Adzuki beans are one of the most versatile and nutritious legumes in Asia. If you need them for a recipe yet can’t find them in your local stores, then there are several substitutes that you can try!
What are the best substitutes for adzuki beans? Adzuki beans can be substituted with mung beans, black beans, pinto beans, red kidney beans, fava beans, cannellini beans, and other similar legumes that share more or less the same flavor, texture, and nutrition.
Read below to learn more about adzuki beans, their characteristics, and the best substitutes for them in a range of recipes.
What Are Adzuki Beans?
Adzuki beans are a commonly consumed legume in Japan and other surrounding regions.
Known for their mild and slightly nutty flavor, adzuki (or azuki) beans have multiple culinary uses and provide a very satisfying mouthfeel.
They are considered to be quite nutritious and can provide a good proportion of plant protein and other vital micro and macronutrients.
Although adzuki beans are also called red beans, they should not be confused with their distant cousin, red kidney beans!
They are widely consumed in curries and stews — and can even be enjoyed as adzuki bean meatballs too!
The reason why these beans aren’t well known in North America is that they are mostly cultivated in East Asia.
Japan happens to be one of the biggest consumers of this type of legume, along with other countries like Korea, China, Nepal, and Bhutan.
Characteristics Of Adzuki Beans
Before we dive into the substitutes for adzuki beans, let’s first take a look at their characteristics.
Adzuki beans are a popular option in a lot of Asian recipes because of their ability to take on the flavor of other savory ingredients.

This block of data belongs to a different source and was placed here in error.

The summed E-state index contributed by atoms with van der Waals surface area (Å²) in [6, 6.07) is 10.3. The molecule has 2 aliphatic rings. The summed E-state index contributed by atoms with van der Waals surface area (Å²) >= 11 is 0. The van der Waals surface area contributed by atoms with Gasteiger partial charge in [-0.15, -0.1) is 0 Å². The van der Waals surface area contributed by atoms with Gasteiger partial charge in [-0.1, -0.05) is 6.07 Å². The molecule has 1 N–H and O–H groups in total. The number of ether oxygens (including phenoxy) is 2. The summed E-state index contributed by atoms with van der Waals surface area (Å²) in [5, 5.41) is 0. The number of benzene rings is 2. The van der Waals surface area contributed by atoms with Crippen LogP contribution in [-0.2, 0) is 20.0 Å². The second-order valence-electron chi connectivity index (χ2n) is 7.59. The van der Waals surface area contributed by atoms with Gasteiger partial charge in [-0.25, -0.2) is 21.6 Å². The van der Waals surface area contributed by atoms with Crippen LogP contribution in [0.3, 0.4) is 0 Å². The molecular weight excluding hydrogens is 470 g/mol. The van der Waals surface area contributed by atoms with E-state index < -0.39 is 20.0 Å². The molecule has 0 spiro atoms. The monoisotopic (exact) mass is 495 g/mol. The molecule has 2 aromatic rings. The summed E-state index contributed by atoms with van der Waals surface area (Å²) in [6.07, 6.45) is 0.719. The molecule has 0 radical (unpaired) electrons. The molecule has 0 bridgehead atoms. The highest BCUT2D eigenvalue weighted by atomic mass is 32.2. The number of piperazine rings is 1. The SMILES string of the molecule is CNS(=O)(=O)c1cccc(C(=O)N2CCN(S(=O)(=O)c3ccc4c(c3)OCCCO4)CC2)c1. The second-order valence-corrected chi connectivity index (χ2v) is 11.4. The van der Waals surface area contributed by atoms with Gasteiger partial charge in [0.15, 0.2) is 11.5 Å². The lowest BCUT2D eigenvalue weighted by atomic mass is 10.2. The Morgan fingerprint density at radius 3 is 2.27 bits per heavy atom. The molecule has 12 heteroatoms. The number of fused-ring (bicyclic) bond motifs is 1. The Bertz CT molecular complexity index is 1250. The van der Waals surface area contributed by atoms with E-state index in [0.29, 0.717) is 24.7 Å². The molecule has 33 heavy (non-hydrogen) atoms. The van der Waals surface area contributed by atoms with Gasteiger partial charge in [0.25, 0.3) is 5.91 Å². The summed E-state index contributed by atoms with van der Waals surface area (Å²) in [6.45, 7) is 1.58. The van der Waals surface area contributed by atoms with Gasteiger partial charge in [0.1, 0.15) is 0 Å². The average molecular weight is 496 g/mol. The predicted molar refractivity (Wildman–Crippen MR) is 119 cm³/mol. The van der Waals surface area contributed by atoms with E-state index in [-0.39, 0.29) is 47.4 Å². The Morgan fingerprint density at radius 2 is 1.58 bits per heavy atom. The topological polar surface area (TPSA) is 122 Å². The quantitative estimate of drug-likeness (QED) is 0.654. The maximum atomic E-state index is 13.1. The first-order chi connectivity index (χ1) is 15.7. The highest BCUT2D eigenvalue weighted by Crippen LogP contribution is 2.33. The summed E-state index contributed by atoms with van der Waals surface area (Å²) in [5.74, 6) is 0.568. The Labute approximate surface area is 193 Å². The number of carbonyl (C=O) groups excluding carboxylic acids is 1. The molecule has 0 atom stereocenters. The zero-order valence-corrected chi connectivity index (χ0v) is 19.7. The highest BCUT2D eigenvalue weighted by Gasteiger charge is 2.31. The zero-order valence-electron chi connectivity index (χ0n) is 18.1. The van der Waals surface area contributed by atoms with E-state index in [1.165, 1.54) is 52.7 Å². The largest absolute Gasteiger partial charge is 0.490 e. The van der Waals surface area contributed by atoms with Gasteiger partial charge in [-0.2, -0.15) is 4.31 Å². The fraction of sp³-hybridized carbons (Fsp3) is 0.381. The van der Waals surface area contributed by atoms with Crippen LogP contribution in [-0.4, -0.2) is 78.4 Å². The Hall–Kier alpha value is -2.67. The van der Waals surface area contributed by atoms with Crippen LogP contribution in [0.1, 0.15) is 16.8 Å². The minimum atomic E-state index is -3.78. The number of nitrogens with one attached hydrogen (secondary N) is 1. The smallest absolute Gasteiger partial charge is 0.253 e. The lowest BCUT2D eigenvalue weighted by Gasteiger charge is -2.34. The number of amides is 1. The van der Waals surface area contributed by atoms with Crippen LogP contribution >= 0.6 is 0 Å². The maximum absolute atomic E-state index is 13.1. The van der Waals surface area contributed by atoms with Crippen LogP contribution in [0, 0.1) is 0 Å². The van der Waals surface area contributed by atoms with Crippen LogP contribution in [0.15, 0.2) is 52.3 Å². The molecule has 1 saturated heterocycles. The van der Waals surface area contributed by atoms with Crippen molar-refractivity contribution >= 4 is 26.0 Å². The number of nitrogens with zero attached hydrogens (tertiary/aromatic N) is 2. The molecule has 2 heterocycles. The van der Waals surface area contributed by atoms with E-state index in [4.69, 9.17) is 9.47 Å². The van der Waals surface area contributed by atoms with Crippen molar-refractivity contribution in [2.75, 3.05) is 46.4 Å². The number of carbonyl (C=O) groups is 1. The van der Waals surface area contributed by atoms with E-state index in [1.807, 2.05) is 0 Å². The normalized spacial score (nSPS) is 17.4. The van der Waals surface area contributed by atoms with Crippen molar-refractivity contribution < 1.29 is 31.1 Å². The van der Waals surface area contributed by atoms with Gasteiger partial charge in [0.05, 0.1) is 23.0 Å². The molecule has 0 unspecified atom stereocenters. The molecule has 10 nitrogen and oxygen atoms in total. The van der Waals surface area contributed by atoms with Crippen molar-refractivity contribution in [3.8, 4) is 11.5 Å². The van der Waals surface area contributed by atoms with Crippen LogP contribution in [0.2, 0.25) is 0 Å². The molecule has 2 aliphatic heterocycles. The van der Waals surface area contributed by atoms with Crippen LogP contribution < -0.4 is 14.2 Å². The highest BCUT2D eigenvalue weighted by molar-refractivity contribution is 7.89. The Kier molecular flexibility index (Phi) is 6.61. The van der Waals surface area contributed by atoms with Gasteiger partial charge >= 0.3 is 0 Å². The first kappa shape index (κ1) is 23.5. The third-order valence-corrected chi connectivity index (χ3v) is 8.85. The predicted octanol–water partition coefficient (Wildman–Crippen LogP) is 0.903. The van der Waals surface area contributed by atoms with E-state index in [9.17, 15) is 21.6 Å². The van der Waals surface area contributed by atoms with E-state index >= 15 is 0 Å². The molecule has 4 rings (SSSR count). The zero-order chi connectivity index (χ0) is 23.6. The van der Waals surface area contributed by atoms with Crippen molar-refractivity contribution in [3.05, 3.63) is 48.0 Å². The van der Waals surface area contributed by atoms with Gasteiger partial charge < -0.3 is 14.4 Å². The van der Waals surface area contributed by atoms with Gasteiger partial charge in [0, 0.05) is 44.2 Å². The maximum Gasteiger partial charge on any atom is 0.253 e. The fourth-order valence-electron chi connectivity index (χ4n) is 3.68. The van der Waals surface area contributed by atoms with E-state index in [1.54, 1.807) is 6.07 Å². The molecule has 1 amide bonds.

Like other legumes, these beans provide a mild flavor, which most characterize as slightly nutty and earthy with subtle sweet undertones.
Adzuki beans are slightly more porous than some other types of legumes, which means that they can take up more moisture — this gives them a distinct flavor when paired with rich ingredients.
They are usually salted and seasoned, but you can also consume them on their own or in simple salads too.
Shape And Size
Adzuki beans are shaped like small pellets and have a smooth, oval shape.
These beans are relatively smaller and can appear more compact than other legumes. They also have a distinct whitish slit in the middle — just like mung beans.
As is common with legumes, these beans can also increase in size as they cook but they usually won’t get bigger than 6-7 millimeters in diameter.
This is where adzuki beans earn their favorable reputation! These beans have a smooth, soft texture when cooked and can provide a pleasant and mealy mouthfeel.
Although they aren’t as grainy as other types of legumes, adzuki beans provide a very hearty bite and are commonly used to add volume and texture to other recipes.
Uses And Versatility
Adzuki beans are perhaps one of the most versatile types of legumes in East Asia. They are consumed in several ways and can be combined with just about any savory ingredient.
While they are usually used whole in many recipes, adzuki beans can also be mashed — they can also be shaped into vegetarian meatballs.
These legumes can also be used as a vegan alternative to traditional meat-based sauces. You can even pair them with pasta dishes too!
Why Substitute Adzuki Beans?
One of the main reasons why people don’t use adzuki beans is that they are difficult to source.
They are hardly available in canned form — and even if you do find canned adzuki beans, they won’t taste as great as the fresh variety!
Another reason why one would want to substitute these beans is that they can be a bit heavy on the digestive system, especially if you aren’t accustomed to eating legumes.
Adzuki beans contain certain enzymes that remain in the legumes even after they have been fully cooked.
While these enzymes can’t make you sick with moderate use, consuming large enough quantities can result in mild diarrhea, cramping, and gas.
Of course, a rather innocuous reason for substituting adzuki beans may also be that you have run out of your stock at home and want a quick and close substitute!
Best Substitutes for Adzuki Beans
Here are our top picks for some great adzuki bean alternatives that you can easily use in most recipes.
1. Mung Beans
We have mentioned mung beans in this guide a few times — and for good reason!
These beans are an excellent substitute for adzuki beans due to their similar texture, size, and flavor.